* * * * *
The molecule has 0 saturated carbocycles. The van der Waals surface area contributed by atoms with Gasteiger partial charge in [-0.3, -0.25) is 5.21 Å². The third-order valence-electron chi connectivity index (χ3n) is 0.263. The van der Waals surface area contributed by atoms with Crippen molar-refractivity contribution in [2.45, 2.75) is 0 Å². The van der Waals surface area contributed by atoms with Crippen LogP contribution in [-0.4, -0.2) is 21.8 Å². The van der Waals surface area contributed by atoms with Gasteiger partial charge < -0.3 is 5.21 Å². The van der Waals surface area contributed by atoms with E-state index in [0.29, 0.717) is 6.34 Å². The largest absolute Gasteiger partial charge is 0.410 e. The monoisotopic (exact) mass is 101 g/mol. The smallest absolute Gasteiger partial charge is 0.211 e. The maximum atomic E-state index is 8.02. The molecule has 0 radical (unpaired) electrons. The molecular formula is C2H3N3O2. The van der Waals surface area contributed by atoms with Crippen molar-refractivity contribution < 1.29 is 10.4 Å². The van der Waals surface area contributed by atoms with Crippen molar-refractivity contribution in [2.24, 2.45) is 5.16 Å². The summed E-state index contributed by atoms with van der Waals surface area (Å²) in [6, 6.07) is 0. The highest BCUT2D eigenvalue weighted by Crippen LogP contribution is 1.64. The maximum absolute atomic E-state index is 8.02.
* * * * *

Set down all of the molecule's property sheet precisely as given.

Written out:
The molecule has 0 saturated carbocycles. The van der Waals surface area contributed by atoms with Gasteiger partial charge in [-0.3, -0.25) is 5.21 Å². The third-order valence-electron chi connectivity index (χ3n) is 0.263. The van der Waals surface area contributed by atoms with Crippen molar-refractivity contribution in [2.45, 2.75) is 0 Å². The van der Waals surface area contributed by atoms with Crippen LogP contribution in [-0.4, -0.2) is 21.8 Å². The van der Waals surface area contributed by atoms with Gasteiger partial charge < -0.3 is 5.21 Å². The van der Waals surface area contributed by atoms with E-state index in [0.29, 0.717) is 6.34 Å². The largest absolute Gasteiger partial charge is 0.410 e. The monoisotopic (exact) mass is 101 g/mol. The smallest absolute Gasteiger partial charge is 0.211 e. The maximum atomic E-state index is 8.02. The molecule has 0 radical (unpaired) electrons. The molecular formula is C2H3N3O2. The van der Waals surface area contributed by atoms with Crippen molar-refractivity contribution < 1.29 is 10.4 Å². The van der Waals surface area contributed by atoms with Crippen molar-refractivity contribution in [2.24, 2.45) is 5.16 Å². The summed E-state index contributed by atoms with van der Waals surface area (Å²) in [6, 6.07) is 0. The highest BCUT2D eigenvalue weighted by Crippen LogP contribution is 1.64. The maximum absolute atomic E-state index is 8.02.